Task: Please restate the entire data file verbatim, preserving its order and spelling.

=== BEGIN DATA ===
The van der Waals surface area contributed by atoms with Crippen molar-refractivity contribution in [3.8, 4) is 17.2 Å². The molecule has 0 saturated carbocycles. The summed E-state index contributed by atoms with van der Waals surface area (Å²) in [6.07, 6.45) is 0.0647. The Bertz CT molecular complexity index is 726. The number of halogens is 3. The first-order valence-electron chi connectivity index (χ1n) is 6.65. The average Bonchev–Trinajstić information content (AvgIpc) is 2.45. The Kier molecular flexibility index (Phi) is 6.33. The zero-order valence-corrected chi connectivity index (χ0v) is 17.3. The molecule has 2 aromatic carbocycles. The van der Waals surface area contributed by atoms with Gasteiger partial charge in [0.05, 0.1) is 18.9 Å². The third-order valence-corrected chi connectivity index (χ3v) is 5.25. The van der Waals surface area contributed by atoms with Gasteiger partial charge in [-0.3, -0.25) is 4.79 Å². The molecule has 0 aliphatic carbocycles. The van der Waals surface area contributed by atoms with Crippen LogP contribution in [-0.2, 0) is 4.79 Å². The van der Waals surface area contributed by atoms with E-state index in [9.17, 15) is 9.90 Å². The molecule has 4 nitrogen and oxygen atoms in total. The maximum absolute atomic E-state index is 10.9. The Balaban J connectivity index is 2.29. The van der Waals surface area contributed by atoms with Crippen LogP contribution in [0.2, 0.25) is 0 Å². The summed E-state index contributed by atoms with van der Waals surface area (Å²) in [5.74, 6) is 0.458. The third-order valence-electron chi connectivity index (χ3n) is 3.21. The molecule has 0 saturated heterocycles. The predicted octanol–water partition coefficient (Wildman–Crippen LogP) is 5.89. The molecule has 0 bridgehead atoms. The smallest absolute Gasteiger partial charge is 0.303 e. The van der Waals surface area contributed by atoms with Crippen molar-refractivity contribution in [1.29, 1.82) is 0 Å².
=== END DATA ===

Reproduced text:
The van der Waals surface area contributed by atoms with Crippen molar-refractivity contribution in [3.8, 4) is 17.2 Å². The molecule has 0 saturated carbocycles. The summed E-state index contributed by atoms with van der Waals surface area (Å²) in [6.07, 6.45) is 0.0647. The Bertz CT molecular complexity index is 726. The number of halogens is 3. The first-order valence-electron chi connectivity index (χ1n) is 6.65. The average Bonchev–Trinajstić information content (AvgIpc) is 2.45. The Kier molecular flexibility index (Phi) is 6.33. The zero-order valence-corrected chi connectivity index (χ0v) is 17.3. The molecule has 2 aromatic carbocycles. The van der Waals surface area contributed by atoms with Gasteiger partial charge in [0.05, 0.1) is 18.9 Å². The third-order valence-corrected chi connectivity index (χ3v) is 5.25. The van der Waals surface area contributed by atoms with Gasteiger partial charge in [-0.3, -0.25) is 4.79 Å². The molecule has 0 aliphatic carbocycles. The van der Waals surface area contributed by atoms with Crippen LogP contribution in [-0.2, 0) is 4.79 Å². The van der Waals surface area contributed by atoms with E-state index in [9.17, 15) is 9.90 Å². The molecule has 4 nitrogen and oxygen atoms in total. The maximum absolute atomic E-state index is 10.9. The Balaban J connectivity index is 2.29. The van der Waals surface area contributed by atoms with Crippen LogP contribution in [0.2, 0.25) is 0 Å². The summed E-state index contributed by atoms with van der Waals surface area (Å²) in [5.74, 6) is 0.458. The third-order valence-electron chi connectivity index (χ3n) is 3.21. The molecule has 0 saturated heterocycles. The predicted octanol–water partition coefficient (Wildman–Crippen LogP) is 5.89. The molecule has 0 bridgehead atoms. The smallest absolute Gasteiger partial charge is 0.303 e. The van der Waals surface area contributed by atoms with Crippen molar-refractivity contribution in [1.29, 1.82) is 0 Å².